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Wednesday, March 28, 2007

Other Lessons From a 2nd Year Cadet

In the Senate debate over its proposed military funding bill that included language for a timetable of withdrawal, John McCain criticized the inclusion of the timetable language with the following comment (#1):

“This bill should be named the Date Certain for Surrender Act,” said Senator John McCain, an Arizona Republican. “A second-year cadet at West Point could tell you that if you announce when the end will be, it’s a recipe for defeat.”

Hmmmmm. Given the phenomenal success of the Bush Administration's prosecution of this war and the equally valuable insight provided by Congress in supervising its progress, maybe John is on to something. What other esoteric military knowledge might a second-year West Point cadet have brought to bear to improve results that seemed to have escaped an entire generation of elected officials, appointees and think-tank refugees who designed this catastrophe?


1) Know your enemy, know where your enemy actually is, and attack your enemy, not a neighboring country filled with people that might look like your enemy but pose entirely different risks.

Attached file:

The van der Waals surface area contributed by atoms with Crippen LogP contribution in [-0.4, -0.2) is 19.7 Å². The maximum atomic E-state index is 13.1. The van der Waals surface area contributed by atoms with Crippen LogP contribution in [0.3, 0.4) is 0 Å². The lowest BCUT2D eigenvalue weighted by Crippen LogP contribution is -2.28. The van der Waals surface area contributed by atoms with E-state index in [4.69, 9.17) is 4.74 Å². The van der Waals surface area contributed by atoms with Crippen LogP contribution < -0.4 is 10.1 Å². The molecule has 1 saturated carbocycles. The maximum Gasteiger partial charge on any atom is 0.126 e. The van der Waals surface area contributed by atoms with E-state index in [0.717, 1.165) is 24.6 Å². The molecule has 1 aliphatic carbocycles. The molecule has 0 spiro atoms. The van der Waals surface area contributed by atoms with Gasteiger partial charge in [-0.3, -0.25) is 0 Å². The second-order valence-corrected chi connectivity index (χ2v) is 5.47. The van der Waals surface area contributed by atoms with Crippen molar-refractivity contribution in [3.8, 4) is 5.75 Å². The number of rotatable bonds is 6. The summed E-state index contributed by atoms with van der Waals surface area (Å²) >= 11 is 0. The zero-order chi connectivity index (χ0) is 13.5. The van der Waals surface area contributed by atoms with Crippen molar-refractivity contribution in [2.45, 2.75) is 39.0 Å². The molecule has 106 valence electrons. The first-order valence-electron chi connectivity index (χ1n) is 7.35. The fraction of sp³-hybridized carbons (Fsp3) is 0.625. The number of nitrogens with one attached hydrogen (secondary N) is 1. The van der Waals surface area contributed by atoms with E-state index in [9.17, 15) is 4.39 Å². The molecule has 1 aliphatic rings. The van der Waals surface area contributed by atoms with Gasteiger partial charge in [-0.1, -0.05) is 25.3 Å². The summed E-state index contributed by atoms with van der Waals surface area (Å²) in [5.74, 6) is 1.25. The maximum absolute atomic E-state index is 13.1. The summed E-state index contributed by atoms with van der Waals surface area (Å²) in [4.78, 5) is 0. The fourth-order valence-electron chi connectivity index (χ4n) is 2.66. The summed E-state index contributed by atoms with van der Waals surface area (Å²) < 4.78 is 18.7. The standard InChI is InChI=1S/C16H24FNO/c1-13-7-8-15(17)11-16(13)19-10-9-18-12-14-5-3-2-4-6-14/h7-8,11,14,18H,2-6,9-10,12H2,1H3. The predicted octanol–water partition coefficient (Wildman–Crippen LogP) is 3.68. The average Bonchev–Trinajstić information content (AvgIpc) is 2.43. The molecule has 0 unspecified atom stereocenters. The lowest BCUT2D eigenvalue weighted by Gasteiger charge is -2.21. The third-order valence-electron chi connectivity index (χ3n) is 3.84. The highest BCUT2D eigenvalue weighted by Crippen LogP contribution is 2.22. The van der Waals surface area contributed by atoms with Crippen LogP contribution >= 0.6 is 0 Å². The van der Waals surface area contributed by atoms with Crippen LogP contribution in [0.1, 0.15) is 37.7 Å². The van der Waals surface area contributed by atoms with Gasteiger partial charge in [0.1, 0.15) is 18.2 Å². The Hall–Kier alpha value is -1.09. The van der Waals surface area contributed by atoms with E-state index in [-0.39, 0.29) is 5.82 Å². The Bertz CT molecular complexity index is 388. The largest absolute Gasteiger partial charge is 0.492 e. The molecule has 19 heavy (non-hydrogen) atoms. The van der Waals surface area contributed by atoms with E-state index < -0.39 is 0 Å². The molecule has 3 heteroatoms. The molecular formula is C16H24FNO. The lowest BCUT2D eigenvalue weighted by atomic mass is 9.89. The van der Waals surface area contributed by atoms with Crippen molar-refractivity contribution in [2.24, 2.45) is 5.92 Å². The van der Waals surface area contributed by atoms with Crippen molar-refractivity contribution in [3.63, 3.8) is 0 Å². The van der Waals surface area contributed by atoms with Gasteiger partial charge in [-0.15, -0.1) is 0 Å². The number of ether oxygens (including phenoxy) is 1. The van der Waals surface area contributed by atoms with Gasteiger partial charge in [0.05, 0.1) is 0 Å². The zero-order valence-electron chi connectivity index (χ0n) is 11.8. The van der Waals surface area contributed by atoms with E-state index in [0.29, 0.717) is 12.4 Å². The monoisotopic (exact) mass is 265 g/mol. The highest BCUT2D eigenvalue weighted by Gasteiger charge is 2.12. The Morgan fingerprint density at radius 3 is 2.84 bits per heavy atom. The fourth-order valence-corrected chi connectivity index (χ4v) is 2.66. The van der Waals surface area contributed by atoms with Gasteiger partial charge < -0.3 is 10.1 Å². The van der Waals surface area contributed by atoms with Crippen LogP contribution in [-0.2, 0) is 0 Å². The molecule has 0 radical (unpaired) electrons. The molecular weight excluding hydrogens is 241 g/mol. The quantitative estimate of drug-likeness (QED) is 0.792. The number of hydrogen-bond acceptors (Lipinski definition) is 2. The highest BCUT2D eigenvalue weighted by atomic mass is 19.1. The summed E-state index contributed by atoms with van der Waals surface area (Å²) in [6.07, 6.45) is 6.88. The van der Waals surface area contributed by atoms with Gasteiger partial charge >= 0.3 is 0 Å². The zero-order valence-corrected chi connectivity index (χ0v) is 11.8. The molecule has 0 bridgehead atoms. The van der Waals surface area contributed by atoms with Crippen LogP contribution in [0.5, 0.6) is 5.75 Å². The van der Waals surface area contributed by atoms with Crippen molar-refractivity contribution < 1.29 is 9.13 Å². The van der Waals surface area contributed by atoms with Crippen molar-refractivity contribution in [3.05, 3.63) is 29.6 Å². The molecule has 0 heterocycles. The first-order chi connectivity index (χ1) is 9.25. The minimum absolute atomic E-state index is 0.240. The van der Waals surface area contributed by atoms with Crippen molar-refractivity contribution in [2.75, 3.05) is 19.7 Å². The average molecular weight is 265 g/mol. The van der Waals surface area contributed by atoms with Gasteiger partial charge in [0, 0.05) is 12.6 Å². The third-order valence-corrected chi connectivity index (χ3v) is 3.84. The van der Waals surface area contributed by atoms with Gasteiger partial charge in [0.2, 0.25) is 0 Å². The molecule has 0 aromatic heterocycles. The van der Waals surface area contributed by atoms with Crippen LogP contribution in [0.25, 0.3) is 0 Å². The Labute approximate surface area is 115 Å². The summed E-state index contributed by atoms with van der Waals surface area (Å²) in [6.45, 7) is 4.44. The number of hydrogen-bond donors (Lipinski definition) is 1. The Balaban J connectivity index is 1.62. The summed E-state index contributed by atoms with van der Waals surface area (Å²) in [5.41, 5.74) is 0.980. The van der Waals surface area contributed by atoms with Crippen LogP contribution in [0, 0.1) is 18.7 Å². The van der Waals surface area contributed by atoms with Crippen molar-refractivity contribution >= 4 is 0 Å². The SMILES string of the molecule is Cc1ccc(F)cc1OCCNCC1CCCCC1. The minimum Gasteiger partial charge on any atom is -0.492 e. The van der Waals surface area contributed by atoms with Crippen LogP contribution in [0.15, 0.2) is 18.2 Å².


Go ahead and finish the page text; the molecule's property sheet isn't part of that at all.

2) If you're going to invade a country and your planning exercises and three top generals all tell you the job needs 300,000 troops minimum, don't go in with 150,000.

3) When starting a war, don't jeopardize the safety of your front line troops by starting the shooting before your supply chain has been established.

4) When racing through "conquered" territory to plant your flag and nail that photo op for your bio flick at the next national convention, make sure you bring enough troops to secure the tons of high explosives scattered throughout the country.

5) After "conquering" the enemy and deposing their leader and toppling their government, you might want to retain a few of the civilians employees that keep the power plants and water plants running. Electricity and clean water are more than a nice-to-have in the middle of a desert, they're kind of a requirement.

6) When shooting your mouth off about the legality of torture and the applicability of the Geneva conventions on non-combatants, maybe you should listen to JAG lawyers within the military instead of your own toady Presidential Counsel and (now) civilian Attorney General who has no insight or expertise into the practical impacts of condoning such conduct in a theatre of war.

Maybe we should have the current Commander in Chief step down and put a 2nd year West Point cadet in his place. Could we possibly do any worse?


#1) http://www.nytimes.com/2007/03/28/washington/28cong.html